After the death of her cousin Lunalilo, Kalākaua was elected as the new Hawaiian monarch in 1874. The new king and Auhea shared a common ancestor in Kameʻeiamoku. However, from the start, Kalākaua and his siblings were openly challenged by Hawaiians loyal to Queen Emma, the widow of Kamehameha IV and a collateral descendant of the Kamehamehas in her own right. Wishing to quiet oppositions in the Hawaiian community to the new reigning family in regards to their genealogy, Auhea along with Ruth Keʻelikōlani openly acknowledged the House of Kalākaua.

In later life, Auhea became the kahu (caretaker or guardian) of the Lunalilo Mausoleum, her cousin's personal family tomb on the grounds of the Kawaiahaʻo Church. The aging chiefess witnessed the 1893 overthrow of the Hawaiian Kingdom with Queen Liliʻuokalani, the establishment of the Republic of Hawaii in 1894 and finally Hawaii's annexation to the United States in 1898. Auhea died in Honolulu on May 16, 1899. In acknowledgement of her chiefly status, she was buried in the lot outside the vault of Lunalilo's Mausoleum. Her grandson William Bishop Taylor is also buried near the mausoleum. After her death, her cousin High Chiefess Maria Beckley Kahea, the kahu of Mauna ʻAla since 1893 and another scion of the Hoʻolulu line, replaced her as kahu of the Lunalilo Mausoleum. Hoʻolulu Street, near Kapahulu, Honolulu, was named by Auhea after her ancestor.

Marriage and descendants

Authea wearing Western clothes

Auhea married Jesse Crowningburg (a German-American settler in Hawaii), sometime before 1859. He served as the tax collector for Lahaina and Wailuku on Maui. They had three children: William Charles Keʻeaumoku Crowningburg (died 1881) and Elizabeth Keomailani Crowningburg (1859–1887). Another daughter Lydia Kalola died at Lahaina on November 21, 1859, at the age of eight months and twenty-seven days. Their marriage ended in divorce. On January 20, 1873, she remarried to Paul Kamai, a maternal uncle of Helen Manaiula Lewis Isenberg and her half-sister Abigail Kuaihelani Campbell. They had a son named Albert Edward Kameeiamoku Kamai or Charles Harold Kameeiamoku-Kaiheekai, who died young.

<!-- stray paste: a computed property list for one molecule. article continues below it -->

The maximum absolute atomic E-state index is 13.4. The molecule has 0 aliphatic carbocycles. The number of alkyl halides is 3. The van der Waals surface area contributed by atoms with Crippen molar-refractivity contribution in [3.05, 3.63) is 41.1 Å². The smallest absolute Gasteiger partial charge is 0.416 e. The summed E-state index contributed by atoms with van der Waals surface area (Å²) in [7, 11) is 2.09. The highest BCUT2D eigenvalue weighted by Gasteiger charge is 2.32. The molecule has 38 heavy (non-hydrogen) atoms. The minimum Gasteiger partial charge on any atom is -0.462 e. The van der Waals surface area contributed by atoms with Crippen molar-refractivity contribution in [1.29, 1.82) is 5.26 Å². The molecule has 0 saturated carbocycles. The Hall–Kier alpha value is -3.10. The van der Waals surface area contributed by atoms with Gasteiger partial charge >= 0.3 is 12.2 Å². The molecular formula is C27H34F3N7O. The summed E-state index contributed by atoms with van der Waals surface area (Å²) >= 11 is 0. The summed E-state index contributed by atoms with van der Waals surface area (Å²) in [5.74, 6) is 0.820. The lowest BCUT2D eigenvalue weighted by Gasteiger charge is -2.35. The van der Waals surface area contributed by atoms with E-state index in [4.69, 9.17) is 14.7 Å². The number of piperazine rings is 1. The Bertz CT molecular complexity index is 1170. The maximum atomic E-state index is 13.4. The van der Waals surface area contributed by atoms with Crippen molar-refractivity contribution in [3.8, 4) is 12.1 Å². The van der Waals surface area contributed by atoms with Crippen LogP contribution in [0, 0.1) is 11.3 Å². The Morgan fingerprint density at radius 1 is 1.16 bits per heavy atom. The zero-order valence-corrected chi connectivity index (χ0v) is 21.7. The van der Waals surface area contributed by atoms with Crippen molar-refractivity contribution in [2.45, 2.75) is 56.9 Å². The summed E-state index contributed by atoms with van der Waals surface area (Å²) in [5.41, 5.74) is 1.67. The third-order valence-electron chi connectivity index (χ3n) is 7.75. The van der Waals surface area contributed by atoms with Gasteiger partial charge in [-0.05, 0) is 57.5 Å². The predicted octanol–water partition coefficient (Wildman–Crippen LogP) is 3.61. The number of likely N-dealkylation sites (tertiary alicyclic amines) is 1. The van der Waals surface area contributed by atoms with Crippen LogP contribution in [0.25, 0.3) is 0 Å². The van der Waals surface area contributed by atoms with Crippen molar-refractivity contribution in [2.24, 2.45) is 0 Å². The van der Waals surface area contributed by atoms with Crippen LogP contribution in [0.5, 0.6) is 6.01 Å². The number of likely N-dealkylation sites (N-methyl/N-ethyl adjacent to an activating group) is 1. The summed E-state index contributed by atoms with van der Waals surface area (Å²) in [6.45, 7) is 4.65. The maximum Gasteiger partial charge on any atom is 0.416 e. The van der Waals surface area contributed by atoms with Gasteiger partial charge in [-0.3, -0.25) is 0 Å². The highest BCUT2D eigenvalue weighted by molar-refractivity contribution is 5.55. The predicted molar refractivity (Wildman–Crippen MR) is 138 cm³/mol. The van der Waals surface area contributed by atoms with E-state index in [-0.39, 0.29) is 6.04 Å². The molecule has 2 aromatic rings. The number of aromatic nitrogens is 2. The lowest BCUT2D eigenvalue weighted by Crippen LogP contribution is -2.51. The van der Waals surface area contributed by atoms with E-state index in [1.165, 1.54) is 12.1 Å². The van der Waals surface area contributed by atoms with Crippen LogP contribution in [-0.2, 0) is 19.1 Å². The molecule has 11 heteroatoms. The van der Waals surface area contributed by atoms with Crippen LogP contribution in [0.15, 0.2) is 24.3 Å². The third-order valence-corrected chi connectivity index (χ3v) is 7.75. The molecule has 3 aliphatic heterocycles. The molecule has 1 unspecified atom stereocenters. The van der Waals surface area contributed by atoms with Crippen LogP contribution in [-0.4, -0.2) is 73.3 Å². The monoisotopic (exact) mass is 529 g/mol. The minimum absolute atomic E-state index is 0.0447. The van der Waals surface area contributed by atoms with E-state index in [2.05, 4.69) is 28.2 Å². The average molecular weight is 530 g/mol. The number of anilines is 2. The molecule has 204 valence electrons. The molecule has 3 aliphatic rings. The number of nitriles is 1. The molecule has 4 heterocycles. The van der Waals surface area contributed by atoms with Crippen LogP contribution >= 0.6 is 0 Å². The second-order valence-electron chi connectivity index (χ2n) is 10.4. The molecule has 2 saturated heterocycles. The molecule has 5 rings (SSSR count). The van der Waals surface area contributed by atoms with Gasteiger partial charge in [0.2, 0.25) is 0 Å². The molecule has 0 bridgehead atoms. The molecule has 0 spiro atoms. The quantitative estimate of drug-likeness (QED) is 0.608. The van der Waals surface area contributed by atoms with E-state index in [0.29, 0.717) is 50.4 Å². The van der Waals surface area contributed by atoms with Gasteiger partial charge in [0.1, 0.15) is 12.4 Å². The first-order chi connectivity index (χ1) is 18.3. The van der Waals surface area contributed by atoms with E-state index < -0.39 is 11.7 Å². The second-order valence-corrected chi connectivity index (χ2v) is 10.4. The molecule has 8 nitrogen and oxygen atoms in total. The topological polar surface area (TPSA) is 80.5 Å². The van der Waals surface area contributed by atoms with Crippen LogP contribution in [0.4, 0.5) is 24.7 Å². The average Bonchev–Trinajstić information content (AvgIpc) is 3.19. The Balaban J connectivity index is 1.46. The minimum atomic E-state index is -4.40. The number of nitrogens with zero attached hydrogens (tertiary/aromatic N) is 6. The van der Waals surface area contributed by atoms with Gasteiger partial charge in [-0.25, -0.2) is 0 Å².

Auhea's descendants survive today through her first two children. Her maternal grandson William Edward Bishop Kaiheʻekai Taylor (1882–1956), who Bernice Pauahi Bishop unsuccessful attempted to hānai (adopt), would later serve as a trustee for the Lunalilo Home. Taylor would succeed the Kaheas', descendants of Auhea's aunt Kahinu-o-Kekuaokalani Beckley, as the kahu (caretaker) of the Royal Mausoleum at Mauna ʻAla in 1947, serving till his death. All subsequent kahu of Mauna ʻAla have been descendants of Auhea and her ancestor Hoʻolulu except for Taylor's widow and Hawaiian kumu hula ʻIolani Luahine.

Her most controversial descendant is her great-great-great grandson Sammy Amalu (1917–1986), a longtime columnist at The Honolulu Advertiser. Amalu was described as a con man by Craig Gima of the Honolulu Star-Bulletin editorial staff. A self-proclaimed royal, who titled himself High Chief Kapiikauinamoku, Prince of Keawe and Duke of Konigsberg, he attempted to buy up several Waikiki hotels with phony checks in the 1940s and ended up in jail. Under the alias Kapiikauinamoku, he later wrote "The Story of Hawaiian Royalty" and "The Story of Maui Royalty," in a series of columns written for The Honolulu Advertiser, which accounts much of the genealogy of Hawaii's aliʻi families including his ancestress Auhea.

Bibliography

Newspapers and online sources
The contents of this page are sourced from Wikipedia article on 10 Dec 2021. The contents are available under the CC BY-SA 4.0 license.